Unfortunately, many doctors are only interested in themselves and it is immaterial as to the problems their patients are experiencing.

      When the doctor was told that the patient would have to reschedule her appointment because the patient is unable to take more time off from work or fear losing her job, this doctor actually said “Well, we all have our problems…but I still expect to be paid! Afterall, my time is valuable!”

  • Martin Young

    Good post.

    I hate keeping people waiting. I hate being late. But I can’t bring myself to cutting the consultation short when breakthrough is tantalizingly within reach. Or let someone risk dying rather than make my next patient be late for a hair appointment.

    It is the price the public has to pay for seeing a doctor prepared to go the extra mile, and not be a machinated clock watcher!

  • e-patient

    I don’t mind waiting. I schedule enough time just in case. I bring a book or perhaps my knitting.

    I have never had a doctor go that “extra mile” for me. I had one doctor tell me my time was up even though I was in tears and nothing had been resolved.

  • solo fp

    For 10 years I have stayed on time 90% of the time and within 10-15 minutes throughout the day. A lot of docs start the office later than the start time, which makes the rest of the day late. Add on drug reps, PT reps, home health reps, and other people who try to waste your time, and you can easily loose 2 hours a day that could be spent seeing patients. I was amazed in my rotations how many docs wasted 30-60 minutes chit chatting for a $5 free lunch with the pretty drug reps and then started the afternoon schedule 30 minutes late. The office staff also get tired of sitting in the office at 5:30 PM or later. A happy office has an on time doctor.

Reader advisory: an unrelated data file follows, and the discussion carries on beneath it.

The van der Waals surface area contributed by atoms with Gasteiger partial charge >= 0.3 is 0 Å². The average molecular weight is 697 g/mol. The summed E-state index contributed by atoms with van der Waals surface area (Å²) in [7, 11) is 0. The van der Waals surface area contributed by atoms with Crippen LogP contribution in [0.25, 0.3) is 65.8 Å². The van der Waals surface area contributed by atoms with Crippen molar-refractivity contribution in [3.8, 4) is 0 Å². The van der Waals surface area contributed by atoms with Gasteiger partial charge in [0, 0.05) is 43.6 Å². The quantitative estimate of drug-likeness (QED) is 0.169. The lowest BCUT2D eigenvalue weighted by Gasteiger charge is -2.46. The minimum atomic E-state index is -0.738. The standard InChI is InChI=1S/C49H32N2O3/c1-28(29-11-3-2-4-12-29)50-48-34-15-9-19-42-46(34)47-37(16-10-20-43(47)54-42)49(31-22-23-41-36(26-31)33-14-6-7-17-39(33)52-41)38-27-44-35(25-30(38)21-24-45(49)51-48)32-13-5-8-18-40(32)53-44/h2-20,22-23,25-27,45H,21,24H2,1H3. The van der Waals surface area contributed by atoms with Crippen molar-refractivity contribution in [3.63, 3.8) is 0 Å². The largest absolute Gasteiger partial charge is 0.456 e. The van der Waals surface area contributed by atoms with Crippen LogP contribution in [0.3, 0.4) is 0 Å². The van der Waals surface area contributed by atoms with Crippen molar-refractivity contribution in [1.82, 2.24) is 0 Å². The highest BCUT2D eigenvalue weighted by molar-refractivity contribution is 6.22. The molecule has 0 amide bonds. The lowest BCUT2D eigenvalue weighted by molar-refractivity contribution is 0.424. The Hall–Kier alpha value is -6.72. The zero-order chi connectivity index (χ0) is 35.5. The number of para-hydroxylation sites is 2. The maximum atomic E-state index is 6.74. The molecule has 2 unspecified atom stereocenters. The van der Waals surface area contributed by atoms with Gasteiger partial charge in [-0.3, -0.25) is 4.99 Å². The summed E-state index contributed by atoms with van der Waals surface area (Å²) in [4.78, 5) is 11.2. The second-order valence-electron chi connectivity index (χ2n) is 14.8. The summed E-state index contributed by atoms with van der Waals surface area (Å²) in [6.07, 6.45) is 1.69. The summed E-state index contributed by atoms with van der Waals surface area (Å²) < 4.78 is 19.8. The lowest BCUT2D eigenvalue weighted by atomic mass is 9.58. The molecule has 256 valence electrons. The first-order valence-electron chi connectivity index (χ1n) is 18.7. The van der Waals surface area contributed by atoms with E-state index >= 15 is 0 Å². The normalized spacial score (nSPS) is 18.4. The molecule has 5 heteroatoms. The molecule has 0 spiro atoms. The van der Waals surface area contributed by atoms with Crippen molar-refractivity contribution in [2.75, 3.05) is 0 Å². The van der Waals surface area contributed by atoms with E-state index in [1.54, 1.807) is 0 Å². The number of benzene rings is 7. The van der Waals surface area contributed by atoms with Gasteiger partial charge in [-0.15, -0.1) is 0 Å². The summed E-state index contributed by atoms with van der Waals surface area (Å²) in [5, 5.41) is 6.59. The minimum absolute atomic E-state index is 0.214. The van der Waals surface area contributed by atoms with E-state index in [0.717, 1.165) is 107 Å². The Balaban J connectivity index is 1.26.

• Jackie

    The perception of time and the reaction to ‘doctor being late’ depend on the relationship between the doctor and the patient.

    Father-in-law is a WWII veteran and retired school administrator, he’s puctual all the time (always at his appointment 30 minutes ahead of time) and would not hide his disgust/temper when others are late. The only exceptions are my late Mother-in-law and our family doctor.

    Our family doctor is a young, Mayo trained internist. He’s pleasant (always has a smile), humble (always does everything according to the book), and smart. My In-laws liked him so much they introduced him to their friends/neighbors in the rural town 60 miles from the hospital. He actually attended one of the ‘senior citizen’ functions there. Several of Mother-in-law’s childhood friend and colleague subsequently became the patient of Dr. John Myers. One of them even doesn’t mind the four-hour drive to central Texas from her home near Houston…

  • ButDoctorIHatePink

    I am only 53 and have stage IV breast cancer and have seen more doctors than I ever expected to in my life. And, I do find it incredibly rude to be kept waiting with no explanation. I have decided that an hour is the max time I will wait and if I’m not seen in that time, I get up and leave and find another doctor.

    I completely understand that you are seeing patients with unexpected needs and that your time can’t be managed down to the last second. But, I am living my live with a fatal disease, going to work full time, caring for my family, making dinner, and having twice weekly doctors appointments on top of all that. My time IS valuable too, maybe a bit more than the guy with genital warts, who can live an unhealthy lifestyle for years to come – I won’t get that opportunity.